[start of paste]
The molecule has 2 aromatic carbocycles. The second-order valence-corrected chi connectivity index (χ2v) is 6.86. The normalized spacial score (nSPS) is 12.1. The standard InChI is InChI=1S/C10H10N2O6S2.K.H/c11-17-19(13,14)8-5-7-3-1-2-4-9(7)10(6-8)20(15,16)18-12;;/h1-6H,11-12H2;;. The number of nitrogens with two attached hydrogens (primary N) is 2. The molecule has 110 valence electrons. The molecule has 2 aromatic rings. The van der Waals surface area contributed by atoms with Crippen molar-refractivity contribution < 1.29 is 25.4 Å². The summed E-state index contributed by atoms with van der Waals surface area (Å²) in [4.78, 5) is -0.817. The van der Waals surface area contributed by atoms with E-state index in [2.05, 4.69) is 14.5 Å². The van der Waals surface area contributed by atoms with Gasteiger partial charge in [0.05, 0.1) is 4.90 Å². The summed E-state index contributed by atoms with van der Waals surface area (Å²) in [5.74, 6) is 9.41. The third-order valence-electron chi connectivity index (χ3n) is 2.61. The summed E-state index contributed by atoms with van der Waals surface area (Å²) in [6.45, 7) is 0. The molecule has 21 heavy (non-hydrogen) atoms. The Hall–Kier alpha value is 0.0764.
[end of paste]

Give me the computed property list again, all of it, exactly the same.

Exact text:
The molecule has 2 aromatic carbocycles. The second-order valence-corrected chi connectivity index (χ2v) is 6.86. The normalized spacial score (nSPS) is 12.1. The standard InChI is InChI=1S/C10H10N2O6S2.K.H/c11-17-19(13,14)8-5-7-3-1-2-4-9(7)10(6-8)20(15,16)18-12;;/h1-6H,11-12H2;;. The number of nitrogens with two attached hydrogens (primary N) is 2. The molecule has 110 valence electrons. The molecule has 2 aromatic rings. The van der Waals surface area contributed by atoms with Crippen molar-refractivity contribution < 1.29 is 25.4 Å². The summed E-state index contributed by atoms with van der Waals surface area (Å²) in [4.78, 5) is -0.817. The van der Waals surface area contributed by atoms with E-state index in [2.05, 4.69) is 14.5 Å². The van der Waals surface area contributed by atoms with Gasteiger partial charge in [0.05, 0.1) is 4.90 Å². The summed E-state index contributed by atoms with van der Waals surface area (Å²) in [5.74, 6) is 9.41. The third-order valence-electron chi connectivity index (χ3n) is 2.61. The summed E-state index contributed by atoms with van der Waals surface area (Å²) in [6.45, 7) is 0. The molecule has 21 heavy (non-hydrogen) atoms. The Hall–Kier alpha value is 0.0764.